James 4:11: Brothers and sisters, do not slander one another. Anyone who speaks against a brother or sister or judges them speaks against the law and judges it. When you judge the law, you are not keeping it, but sitting in judgment on it.

        Ephesians 5:3 But among you there must not be even a hint of sexual immorality, or of any kind of impurity, or of greed, because these are improper for God’s holy people. 4 Nor should there be obscenity, foolish talk or coarse joking, which are out of place, but rather thanksgiving. 5 For of this you can be sure: No immoral, impure or greedy person—such a person is an idolater—has any inheritance in the kingdom of Christ and of God.[a] 6 Let no one deceive you with empty words, for because of such things God’s wrath comes on those who are disobedient. 7 Therefore do not be partners with them.

        1. Oldaabill says:

          1 Corinthians 6:9-11 Do you not know that the unrighteous will not inherit the kingdom of God? Do not be deceived! The sexually immoral, idolaters, adulterers, passive homosexual partners, practicing homosexuals, thieves, the greedy, drunkards, the verbally abusive, and swindlers will not inherit the kingdom of God. Some of you once lived this way. But you were washed, you were sanctified, you were justified in the name of the Lord Jesus Christ and by the Spirit of our God.

          1. Lionheart says:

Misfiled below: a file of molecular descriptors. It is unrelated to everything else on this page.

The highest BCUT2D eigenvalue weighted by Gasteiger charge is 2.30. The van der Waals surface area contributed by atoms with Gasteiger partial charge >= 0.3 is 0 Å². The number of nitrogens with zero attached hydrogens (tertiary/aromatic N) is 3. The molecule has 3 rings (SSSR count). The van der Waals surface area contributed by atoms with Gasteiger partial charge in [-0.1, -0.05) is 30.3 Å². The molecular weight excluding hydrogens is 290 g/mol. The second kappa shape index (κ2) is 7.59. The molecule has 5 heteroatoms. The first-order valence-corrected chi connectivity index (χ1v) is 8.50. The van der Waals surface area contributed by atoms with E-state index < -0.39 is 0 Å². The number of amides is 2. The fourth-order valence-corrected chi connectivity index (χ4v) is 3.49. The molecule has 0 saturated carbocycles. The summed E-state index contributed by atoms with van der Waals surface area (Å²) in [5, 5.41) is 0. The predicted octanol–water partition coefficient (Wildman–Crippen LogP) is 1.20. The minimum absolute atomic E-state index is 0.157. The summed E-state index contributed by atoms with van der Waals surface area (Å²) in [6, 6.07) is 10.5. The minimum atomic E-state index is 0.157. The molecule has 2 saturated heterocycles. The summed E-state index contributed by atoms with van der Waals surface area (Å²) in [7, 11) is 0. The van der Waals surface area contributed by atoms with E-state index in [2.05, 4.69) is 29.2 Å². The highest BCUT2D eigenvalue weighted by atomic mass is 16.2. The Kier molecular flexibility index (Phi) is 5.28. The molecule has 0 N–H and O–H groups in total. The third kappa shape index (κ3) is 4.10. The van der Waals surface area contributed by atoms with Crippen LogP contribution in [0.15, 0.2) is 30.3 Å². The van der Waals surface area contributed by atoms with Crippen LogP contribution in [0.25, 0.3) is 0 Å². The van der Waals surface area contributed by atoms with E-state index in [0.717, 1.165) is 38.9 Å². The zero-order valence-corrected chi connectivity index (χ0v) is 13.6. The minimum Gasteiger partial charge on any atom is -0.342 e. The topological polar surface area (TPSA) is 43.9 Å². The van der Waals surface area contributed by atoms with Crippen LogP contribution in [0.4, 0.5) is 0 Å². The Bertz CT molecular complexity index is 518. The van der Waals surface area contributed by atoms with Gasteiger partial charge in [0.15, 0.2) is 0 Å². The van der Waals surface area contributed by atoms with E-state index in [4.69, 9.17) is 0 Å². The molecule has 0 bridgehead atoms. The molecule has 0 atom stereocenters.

Oh, please stop it and grow up. Religious blackmail could be one of the main reasons behind the growing trend of Xanax and other mood altering drugs here in the U.S. and elsewhere.

            Interestingly, I see you mentioned “drunkards” so I guess Noah is doomed, along with his incestuous family, or did his family get a pass on that from God to keep the earth populated?

      2. Rev Dr Ryan says:

        You have a simple view on life; it’s not that black and white. Further you seem not appreciate, or are being wilfully ignorant of the fact the Universal Declaration of Human Rights trumps any unfair contractual term.
        Moreover you fail to understand the precept of Christian charity and Jesus’ admonition that the sinner should not cast the first stone.

        There are countless biblical references to sexuality and even thinking it makes you as guilty as if you had sinned. Similarly, we are warned about not judging other people, or their lives, as these are sins to.